Nancy Kenney, niece of Adelina “Nina” Otero Warren, New Mexico’s pioneer suffragette, writes about her aunt’s achievements, firsts and family in honor of the impending release of the American Women Quarters, featuring Otero Warren’s image. The quarters are available NOW.  CLICK HERE TO LEARN MORE.

By Nancy Kenney

My aunt, Adelina “Nina” Otero Warren, was a role model for women in her time. Born in 1881 in Las Lunas, she was a descendant of prominent Spanish families who arrived in North America in the 16th Century.  Nina’s achievements as an advocate for political and social causes spanned through the 19th and 20th centuries; while New Mexico was an American territory and after NM gained statehood in (1912, and for 53 years beyond). She had Spanish and Native American blood, and brokered relationships in a contentious time. Her accomplishments, which broke many glass-ceilings, were the result of her dauntless courage to stand up for the people and cultures she loved.

The term “advocate” aptly describes Nina’s character. Her greatest strengths were her ability to convince predominantly male power brokers to support changes in favor of New Mexican women, advocate for passage of the 19 Amendment (woman’s right to vote), and advocate for children by challenging the Native American Boarding School standards imposed by the U.S.. She fought for English and Spanish literacy standards in the statewide curriculum, insisting that her Spanish culture not be replaced by ‘newcomers.’

Nina Otero Warren’s achievements as an advocate include:

  • As a lead suffragette, Nina fought for New Mexico women’s right to vote with the passage of the 19th Amendment.
  • Became the first Hispanic woman to run for the U.S. Congress, winning the Republican primary by a landslide. In the general election she was defeated because of rumors she was divorced, or so it is said.
  • Advocated for the integration of military officers and servicemen, who at the time of her marriage to Officer Ransom Warren, were not allowed to socialize on base.
  • Advocated for intercultural education as the first state woman Superintendent of Instruction at the tender age of 37. She insisted the curriculum be taught in Spanish and English and that teachers learn both Spanish culture and language. 
  • Advocated for cultural sensitivity during her tenure as the Supervisor of Indian Boarding Schools. Working against the norms of the time she insisted that native children should be allowed to speak their own language and retain their native culture so they could be integral parts of their communities when they returned. But the implementation of her policies was resisted. She went to Washington D.C. to lobby for better living conditions, burning filthy school mattresses and replacing them with individual student cots. Nina was shortly thereafter ‘released’ from her position.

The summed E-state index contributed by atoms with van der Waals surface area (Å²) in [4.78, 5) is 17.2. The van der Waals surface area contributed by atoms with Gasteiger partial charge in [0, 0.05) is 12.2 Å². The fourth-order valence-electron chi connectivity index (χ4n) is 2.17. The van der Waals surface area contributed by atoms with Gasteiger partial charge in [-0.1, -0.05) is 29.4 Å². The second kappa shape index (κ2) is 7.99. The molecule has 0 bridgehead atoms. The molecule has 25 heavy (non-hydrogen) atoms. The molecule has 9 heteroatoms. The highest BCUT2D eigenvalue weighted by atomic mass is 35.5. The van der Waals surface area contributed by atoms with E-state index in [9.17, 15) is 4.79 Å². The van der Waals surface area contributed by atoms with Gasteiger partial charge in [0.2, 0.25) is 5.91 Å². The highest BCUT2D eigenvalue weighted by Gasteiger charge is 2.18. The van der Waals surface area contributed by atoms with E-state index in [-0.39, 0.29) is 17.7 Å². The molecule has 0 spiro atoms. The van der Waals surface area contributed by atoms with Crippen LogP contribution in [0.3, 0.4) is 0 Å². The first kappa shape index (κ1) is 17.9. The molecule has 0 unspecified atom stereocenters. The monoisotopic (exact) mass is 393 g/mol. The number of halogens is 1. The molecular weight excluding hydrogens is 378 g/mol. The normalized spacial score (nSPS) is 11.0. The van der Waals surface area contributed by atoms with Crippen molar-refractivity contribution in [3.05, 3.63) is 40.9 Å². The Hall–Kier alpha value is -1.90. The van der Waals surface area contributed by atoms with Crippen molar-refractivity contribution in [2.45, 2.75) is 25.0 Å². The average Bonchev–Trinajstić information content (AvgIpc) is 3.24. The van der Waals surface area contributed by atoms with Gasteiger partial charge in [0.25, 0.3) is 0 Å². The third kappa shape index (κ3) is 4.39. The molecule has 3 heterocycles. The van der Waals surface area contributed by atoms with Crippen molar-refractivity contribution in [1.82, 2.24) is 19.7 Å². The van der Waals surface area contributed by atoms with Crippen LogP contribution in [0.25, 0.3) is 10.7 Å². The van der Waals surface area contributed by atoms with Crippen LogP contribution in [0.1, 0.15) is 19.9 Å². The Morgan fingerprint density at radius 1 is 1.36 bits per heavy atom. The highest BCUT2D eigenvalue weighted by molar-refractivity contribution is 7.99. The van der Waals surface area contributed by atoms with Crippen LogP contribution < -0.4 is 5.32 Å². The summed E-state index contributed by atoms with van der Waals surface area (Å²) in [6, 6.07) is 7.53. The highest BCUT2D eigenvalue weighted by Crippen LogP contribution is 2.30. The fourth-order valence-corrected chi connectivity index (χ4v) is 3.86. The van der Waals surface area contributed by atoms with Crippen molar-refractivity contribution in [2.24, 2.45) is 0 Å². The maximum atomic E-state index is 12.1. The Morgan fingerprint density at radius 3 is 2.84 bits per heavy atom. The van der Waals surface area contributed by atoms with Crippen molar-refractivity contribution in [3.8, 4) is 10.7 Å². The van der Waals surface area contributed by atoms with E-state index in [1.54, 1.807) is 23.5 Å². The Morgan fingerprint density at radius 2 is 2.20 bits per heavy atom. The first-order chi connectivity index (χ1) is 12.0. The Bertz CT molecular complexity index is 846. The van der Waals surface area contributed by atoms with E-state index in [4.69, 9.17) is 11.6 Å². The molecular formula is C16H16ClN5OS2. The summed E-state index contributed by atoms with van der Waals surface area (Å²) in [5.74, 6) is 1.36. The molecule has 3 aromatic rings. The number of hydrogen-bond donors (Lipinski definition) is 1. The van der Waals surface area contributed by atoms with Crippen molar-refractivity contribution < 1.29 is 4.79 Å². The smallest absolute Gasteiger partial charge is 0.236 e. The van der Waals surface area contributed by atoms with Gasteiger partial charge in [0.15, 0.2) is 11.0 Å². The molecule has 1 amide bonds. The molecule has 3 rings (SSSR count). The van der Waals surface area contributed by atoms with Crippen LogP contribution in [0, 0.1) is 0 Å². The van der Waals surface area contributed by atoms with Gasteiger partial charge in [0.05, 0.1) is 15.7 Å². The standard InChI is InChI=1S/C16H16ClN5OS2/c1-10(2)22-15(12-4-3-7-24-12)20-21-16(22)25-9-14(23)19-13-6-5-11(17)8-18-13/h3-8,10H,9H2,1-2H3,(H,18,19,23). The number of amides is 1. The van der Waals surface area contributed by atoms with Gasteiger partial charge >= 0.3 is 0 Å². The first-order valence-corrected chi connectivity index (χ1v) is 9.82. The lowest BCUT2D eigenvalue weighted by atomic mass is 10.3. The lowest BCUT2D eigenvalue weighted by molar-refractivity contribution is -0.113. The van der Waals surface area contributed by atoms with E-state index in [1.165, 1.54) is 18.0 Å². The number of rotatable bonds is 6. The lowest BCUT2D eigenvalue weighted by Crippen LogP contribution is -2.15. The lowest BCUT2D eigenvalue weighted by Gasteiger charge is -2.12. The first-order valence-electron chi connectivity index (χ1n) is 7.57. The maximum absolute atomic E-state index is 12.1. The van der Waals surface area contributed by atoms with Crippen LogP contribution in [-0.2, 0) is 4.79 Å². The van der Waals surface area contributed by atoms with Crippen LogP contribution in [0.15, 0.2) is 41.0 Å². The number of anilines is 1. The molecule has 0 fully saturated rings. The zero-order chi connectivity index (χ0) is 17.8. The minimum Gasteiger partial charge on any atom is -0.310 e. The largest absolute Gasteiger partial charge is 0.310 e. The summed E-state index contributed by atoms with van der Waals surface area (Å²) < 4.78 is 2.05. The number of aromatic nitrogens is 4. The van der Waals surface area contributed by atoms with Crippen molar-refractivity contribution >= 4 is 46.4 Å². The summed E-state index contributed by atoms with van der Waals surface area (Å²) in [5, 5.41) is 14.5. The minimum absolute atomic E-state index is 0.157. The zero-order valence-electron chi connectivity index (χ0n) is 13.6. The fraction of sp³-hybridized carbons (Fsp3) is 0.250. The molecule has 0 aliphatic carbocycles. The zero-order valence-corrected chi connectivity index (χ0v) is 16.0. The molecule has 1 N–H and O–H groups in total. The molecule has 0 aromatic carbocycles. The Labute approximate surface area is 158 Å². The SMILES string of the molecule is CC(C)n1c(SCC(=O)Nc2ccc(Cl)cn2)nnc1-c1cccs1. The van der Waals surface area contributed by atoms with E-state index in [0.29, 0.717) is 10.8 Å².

• Advocated for The Homesteading Act, which was passed in 1863 so that individuals of modest means, or women, could build, farm, and live on their own tracts of land. Nina and Mamie Meadors homesteaded their own property “Las Dos” in 1935, 22 miles northwest of Santa Fe. 

She  was the oldest daughter of 12 Luna-Otero-Bergere children and pushed for her siblings to be educated and active in community affairs. When her mother, Eloisa Luna Bergere, lost her community law status after the territory became a state, Nina helped her set up a family trust that protected the rights of the single and widowed women in her family to retain their home and land, fighting against state laws that allowed only men to own property.

Nina became the head of the Folklorica Society incorporating artistic activities from the Spanish and Native cultures into events and economic generators for artisanos, dancers and authors. Her own book entitled, “Spain in Our Southwest” was published in 1936.

Nina demonstrated courage, intelligence, self-confidence, and an exceptional ability to influence in order to be an advocate for the just causes for women, children, and native communities.

Nina is loved deeply by her great nieces and nephews and when we gather at her Las Dos homestead, her presence is felt around the old sheepherder’s fireplace. She was a true tri-cultural educator, politician and suffragist ahead of her time and will always be remembered fondly and gratefully by her family.